The Rainbow List

Last week, thousands of librarians met in Seattle for the American Library Association’s Midwinter Meeting. Dozens of volunteer committees met for hours and hours all weekend, after reading stacks and stacks of books all year, to decide award winners and create book lists for the benefit of librarians and readers.

One of those committees chooses titles for the Rainbow List, “…a list of recommended books dealing with gay, lesbian, bisexual, trangendered and questioning issues and situations for children up to age 18” (in the words of the ALA website). This year’s committee, a delightful and dedicated group of ten librarians from all across the country, chose a record-setting 107 books for their list.*

The Top Ten includes picture books, middle grade, and YA titles. There’s a fantasy story, a nonfiction picture book, and a graphic novel; sweet stories and thought-provoking plot lines.

The full list is even more wide-ranging. Here are a few of my favorites:

Jerome By Heart by Thomas Scotto / grades Pre-K to 3

Raphael enjoys his friendship with Jerome: they hold hands, share snacks, and do everything together. Not everyone understands their relationship, but Raphael doesn’t mind because he knows how he feels about Jerome.

Ivy Aberdeen’s Letter to the World by Ashley Herring Blake / grades 5 to 8

Twelve-year-old Ivy’s house is destroyed by a tornado and her family life is thrown into turmoil, leaving her feeling neglected. She’s feeling especially unmoored when her notebook filled with pictures of girls holding hands goes missing just as she’s trying to navigate a possible crush on a new friend. By turns tragic and touching, this gentle story is filled with lovely descriptions of Ivy’s artwork and compelling characters who surround and support Ivy during her tender first steps into adolescence.

Nate Expectations by Tim Federle / grades 6 and up

When Nate’s Broadway show closes, he’s forced to go back to his boring hometown for his freshman year of high school. But where Nate goes, drama (by any definition) is never far behind. In this perfect conclusion to a delightful trilogy, Nate discovers new talents, unexpected family history, and a surprising new friend. Readers should start with Better Nate Than Ever (in which 13-year-old Nate runs away from home to audition for the role of Elliott in ET: The Musical) and savor every awkward, painful, joyous moment of Nate’s journey through to the satisfying, happy-tears conclusion in this final volume.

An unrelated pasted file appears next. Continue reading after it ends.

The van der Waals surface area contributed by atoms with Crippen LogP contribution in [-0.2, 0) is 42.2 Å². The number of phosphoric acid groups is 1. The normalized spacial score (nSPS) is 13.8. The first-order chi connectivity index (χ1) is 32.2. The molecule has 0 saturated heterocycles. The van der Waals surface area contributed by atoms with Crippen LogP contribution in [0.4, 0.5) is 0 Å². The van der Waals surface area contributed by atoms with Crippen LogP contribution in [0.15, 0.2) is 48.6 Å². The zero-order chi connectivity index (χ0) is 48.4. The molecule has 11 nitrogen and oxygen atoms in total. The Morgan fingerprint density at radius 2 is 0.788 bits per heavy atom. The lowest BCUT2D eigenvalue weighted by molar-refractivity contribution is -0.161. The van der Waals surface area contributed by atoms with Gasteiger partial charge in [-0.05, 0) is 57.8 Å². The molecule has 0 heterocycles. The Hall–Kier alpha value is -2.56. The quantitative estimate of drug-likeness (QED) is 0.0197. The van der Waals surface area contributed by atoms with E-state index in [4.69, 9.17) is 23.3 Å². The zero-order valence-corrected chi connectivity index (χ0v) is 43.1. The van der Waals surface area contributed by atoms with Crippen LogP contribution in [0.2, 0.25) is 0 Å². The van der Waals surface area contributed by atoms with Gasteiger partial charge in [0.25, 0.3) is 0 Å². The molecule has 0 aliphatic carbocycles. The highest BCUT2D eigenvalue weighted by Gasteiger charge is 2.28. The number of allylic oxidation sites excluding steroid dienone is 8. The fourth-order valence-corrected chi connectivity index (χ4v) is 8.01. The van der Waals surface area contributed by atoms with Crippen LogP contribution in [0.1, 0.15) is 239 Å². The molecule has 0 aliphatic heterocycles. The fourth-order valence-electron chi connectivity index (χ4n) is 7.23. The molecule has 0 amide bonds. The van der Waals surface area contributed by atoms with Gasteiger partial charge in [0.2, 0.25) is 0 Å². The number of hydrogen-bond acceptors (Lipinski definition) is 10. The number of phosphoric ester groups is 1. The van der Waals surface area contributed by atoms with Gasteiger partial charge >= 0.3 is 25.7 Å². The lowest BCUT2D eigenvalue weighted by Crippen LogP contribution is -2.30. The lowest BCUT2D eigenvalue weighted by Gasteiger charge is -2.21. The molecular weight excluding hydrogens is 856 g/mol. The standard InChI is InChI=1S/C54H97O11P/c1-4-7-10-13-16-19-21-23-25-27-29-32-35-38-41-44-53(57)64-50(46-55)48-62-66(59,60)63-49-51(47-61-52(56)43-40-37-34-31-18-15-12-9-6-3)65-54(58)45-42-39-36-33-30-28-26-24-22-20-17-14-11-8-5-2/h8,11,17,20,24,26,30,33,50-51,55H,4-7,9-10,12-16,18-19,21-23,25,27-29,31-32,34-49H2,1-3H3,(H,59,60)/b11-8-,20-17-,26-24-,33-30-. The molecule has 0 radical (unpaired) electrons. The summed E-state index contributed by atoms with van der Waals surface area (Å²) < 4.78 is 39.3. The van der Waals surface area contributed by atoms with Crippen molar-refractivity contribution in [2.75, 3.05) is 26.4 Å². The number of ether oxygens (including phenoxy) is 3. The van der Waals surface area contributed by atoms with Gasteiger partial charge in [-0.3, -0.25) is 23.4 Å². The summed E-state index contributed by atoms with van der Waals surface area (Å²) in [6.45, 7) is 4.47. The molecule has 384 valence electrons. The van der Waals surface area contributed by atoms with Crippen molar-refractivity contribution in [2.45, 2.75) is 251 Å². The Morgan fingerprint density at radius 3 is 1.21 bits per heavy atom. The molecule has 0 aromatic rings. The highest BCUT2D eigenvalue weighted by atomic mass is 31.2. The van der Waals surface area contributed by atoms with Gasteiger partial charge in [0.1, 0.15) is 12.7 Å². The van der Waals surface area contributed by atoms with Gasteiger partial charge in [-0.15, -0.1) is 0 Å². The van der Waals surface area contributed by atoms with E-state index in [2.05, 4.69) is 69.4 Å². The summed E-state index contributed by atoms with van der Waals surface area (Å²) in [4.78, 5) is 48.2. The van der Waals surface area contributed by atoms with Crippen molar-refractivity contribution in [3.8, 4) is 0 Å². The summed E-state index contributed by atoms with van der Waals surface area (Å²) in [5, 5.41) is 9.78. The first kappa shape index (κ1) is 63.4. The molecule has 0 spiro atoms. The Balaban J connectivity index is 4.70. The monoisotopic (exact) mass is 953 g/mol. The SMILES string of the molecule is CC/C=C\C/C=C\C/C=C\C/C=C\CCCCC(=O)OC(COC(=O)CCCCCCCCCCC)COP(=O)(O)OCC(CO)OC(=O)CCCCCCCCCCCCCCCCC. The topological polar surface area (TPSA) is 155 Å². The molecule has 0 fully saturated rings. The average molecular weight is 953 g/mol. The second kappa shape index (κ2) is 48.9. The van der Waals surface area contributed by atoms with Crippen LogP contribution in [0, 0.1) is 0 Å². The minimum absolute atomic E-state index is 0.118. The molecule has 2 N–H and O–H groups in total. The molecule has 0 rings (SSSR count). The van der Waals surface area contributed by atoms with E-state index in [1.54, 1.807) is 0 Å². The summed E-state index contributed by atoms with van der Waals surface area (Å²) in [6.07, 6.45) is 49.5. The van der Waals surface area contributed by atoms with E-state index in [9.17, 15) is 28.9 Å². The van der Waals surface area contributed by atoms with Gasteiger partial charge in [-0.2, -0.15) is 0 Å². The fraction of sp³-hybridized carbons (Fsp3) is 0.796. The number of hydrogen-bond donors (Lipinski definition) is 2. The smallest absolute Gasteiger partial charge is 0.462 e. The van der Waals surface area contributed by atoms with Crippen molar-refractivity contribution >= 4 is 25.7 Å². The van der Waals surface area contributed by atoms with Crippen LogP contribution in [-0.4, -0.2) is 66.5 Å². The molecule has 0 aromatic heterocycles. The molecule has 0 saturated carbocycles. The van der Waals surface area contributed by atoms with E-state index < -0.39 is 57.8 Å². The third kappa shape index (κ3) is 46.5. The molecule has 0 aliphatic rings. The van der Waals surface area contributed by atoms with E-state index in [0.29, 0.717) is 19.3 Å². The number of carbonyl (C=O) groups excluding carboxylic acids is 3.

White Rabbit by Caleb Roehrig / grades 8 and up

Rufus runs around all night in a race-against-the-clock attempt to solve a mystery that will clear his sister’s name. Twist: his ex-boyfriend is the one with a car, so the ex is along for the ride. As the two boys uncover clues and interrogate classmates, they also have plenty of drive time to dissect their failed relationship and figure out if they have a future together.

Echo After Echo by Amy Rose Capetta / grades 9 and up

Zara moves to New York City, where she has the opportunity to play the role she’s always coveted. Unfortunately, cast and crew members begin to die under mysterious circumstances. It’s a behind-the-scenes theater tale; it’s a slow-burn murder-mystery; it’s a lesbian love story. The literary style and adult-world setting give this book the feel of an adult novel, but one that will appeal to high schoolers, especially those interested in theater arts.

In Other Lands by Sarah Rees Brennan / grades 9 and up

Elliot is recruited to a magical school in a magical land when he’s 13 years old. He is intelligent, impatient, sarcastic, and not very adept with social cues, which makes him both annoying and unintentionally hilarious. Throughout his teen years, he works to upend the fantasy world’s violent ways while navigating relationships with classmates and negotiating peace with the many fascinating citizens of the Borderlands.  This book, which began as an online story that just kept growing, sends up some familiar fantasy tropes and plays with gender expectations in delightful ways.

I’ll be talking about more of the Rainbow List titles in future blog posts. Visit the full 2019 Rainbow List to find the titles you’ll want to read and fall in love with.

 

*Full disclosure: I was lucky enough to be one of those ten librarians!